As a just starting out book blogger back in 2013, I craved for the days where I would be contacted by authors and/or publishers asking me to review their books. That was something set aside specially for the top dogs in book blogging – those at the top of the game whose opinions and reviews were crucial for that particular books promotion and development. But what I didn’t really get was that a lot of it was down to me – and my blog. I needed to make it clearer that that’s what I could offer, too.
Now 3 year on and a helluva lot of book review requests later, I pride myself on being in a position where I could possibly help newer bloggers who may be unsure how to approach this blogging issue. Not in a patronising way but just because when I was starting out, I wish I had someone who could have helped me with these little, specific but important areas of blogging in order to move forward. So, you’ve got a book blog? Wicked! But don’t quite know how to go about your contact page and telling the world you accept review requests?
What type of genres are you accepting? Do you accept paperbacks and eBooks? Do you accept self-published authors as well as traditionally published ones? All of this information is important so an author knows if you’re a correct fit for them to contact. It’s better to provide all this information upfront, rather than having to send lots of, “I’m sorry, I don’t accept your genre…” emails.
Make your chosen contact method noticeable
Everyone wants things to be as easy as possible. You’ll know it yourself when you’ve been on a companies website looking for the ‘contact me’ page or a phone number and you get taken to 13 different pages, down the rabbit hole, into Narnia and back again in order to find it. Whether you use a contact form (like I do here) or you just leave your email, make it noticeable!
Don’t make it too long
You’ve not got to declare your life story on this page – save that for your ‘About Me’. Make it short, sweet and as clear as possible so authors who may be wanting to contact you can know everything they need to know within 1 minute so they can either contact you if you’re a right fit for their book, or go elsewhere and not waste anymore of their time.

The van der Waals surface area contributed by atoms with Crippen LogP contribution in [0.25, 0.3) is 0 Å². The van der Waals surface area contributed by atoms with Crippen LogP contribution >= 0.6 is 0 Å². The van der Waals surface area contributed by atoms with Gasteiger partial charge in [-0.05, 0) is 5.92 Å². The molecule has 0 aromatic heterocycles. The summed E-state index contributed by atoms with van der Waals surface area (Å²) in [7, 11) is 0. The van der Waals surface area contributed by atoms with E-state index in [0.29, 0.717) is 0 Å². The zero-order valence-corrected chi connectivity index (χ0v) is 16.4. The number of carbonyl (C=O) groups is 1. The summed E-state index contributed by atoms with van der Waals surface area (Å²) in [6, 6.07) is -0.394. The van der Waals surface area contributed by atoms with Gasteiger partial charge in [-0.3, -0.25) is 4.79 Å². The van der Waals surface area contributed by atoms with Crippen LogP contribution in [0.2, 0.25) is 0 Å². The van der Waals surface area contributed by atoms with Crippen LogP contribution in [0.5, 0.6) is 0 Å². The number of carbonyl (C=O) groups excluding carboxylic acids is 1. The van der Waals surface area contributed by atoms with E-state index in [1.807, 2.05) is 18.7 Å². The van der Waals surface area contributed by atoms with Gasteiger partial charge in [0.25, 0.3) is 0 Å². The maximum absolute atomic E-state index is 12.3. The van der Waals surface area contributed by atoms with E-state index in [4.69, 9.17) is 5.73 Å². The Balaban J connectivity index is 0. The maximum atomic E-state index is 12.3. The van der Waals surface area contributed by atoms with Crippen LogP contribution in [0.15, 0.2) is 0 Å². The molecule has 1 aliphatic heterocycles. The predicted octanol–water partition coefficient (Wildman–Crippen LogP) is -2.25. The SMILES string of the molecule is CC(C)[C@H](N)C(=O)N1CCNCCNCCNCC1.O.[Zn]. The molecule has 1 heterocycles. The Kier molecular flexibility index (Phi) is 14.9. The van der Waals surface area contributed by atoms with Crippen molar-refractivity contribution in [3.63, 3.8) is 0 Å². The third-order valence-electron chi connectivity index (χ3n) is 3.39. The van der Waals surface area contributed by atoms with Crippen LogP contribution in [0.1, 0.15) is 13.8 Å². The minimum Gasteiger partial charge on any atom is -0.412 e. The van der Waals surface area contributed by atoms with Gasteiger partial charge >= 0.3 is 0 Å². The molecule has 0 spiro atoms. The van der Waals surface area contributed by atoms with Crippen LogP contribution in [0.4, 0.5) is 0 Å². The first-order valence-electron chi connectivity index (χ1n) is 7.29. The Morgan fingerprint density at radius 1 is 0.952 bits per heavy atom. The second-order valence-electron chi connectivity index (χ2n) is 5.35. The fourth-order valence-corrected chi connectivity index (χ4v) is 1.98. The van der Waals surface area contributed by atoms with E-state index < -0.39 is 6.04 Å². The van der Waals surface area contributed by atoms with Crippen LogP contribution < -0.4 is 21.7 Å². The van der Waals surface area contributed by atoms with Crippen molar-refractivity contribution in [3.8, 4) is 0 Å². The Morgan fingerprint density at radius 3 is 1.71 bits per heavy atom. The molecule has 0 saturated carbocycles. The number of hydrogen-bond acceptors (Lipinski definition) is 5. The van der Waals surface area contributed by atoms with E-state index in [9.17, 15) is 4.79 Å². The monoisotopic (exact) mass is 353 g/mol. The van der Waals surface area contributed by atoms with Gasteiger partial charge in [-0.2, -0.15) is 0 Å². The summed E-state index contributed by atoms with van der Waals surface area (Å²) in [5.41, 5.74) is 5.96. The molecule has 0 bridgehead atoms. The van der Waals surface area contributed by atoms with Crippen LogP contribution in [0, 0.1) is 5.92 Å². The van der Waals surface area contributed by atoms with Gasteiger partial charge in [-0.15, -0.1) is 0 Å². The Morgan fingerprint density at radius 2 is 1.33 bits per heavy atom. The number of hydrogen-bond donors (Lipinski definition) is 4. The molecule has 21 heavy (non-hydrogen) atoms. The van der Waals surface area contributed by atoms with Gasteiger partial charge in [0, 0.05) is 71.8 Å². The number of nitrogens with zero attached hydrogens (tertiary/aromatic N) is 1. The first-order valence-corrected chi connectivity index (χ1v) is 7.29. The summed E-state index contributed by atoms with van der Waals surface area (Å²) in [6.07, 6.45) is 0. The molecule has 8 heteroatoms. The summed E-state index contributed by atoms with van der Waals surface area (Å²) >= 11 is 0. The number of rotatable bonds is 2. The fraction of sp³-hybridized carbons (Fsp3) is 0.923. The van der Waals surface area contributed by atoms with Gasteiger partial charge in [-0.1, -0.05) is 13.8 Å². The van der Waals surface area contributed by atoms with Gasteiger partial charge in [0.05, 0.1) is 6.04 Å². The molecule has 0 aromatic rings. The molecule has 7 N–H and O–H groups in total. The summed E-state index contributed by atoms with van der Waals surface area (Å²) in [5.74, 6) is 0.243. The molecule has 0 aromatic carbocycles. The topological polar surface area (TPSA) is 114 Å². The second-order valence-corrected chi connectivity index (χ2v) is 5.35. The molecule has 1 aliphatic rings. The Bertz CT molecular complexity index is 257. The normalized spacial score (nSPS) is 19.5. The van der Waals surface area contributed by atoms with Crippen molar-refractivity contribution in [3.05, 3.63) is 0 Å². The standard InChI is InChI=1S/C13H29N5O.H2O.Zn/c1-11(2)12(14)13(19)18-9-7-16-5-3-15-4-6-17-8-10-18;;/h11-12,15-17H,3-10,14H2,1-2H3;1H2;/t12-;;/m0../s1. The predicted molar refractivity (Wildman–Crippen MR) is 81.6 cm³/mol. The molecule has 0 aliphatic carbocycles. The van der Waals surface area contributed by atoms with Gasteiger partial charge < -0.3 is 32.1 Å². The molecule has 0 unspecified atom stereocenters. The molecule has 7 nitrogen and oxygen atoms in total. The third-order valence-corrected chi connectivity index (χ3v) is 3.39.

Don’t be annoyed when people don’t read your guidelines
People don’t read your guidelines. A lot of people will but a lot of people won’t. I haven’t accepted review requests for over a year now but I still receive emails and Facebook messages asking me if I would review this or that book. Although now, my own ‘Disclaimer’ page includes information for brands and well as authors, it’s stated in bold on the very first paragraph that I no longer accept review requests so any I get, I simply ignore.
Always update it when circumstances change
If you feel you can’t accept requests for a certain period of time or no longer enjoy certain genres – always update it on your contact page when situations like that arise so authors know at the time of contact.
Don’t forget to state the “boring” stuff
All the stuff you’ve heard a million times before; that all your views and opinions on books you’ve read are your own and in no way biased. That you’re not paid for book reviews. That you’re sometimes sent books by authors and/or publishers in exchange for an honest review and that you’ll always state this in your review; make sure it’s all there!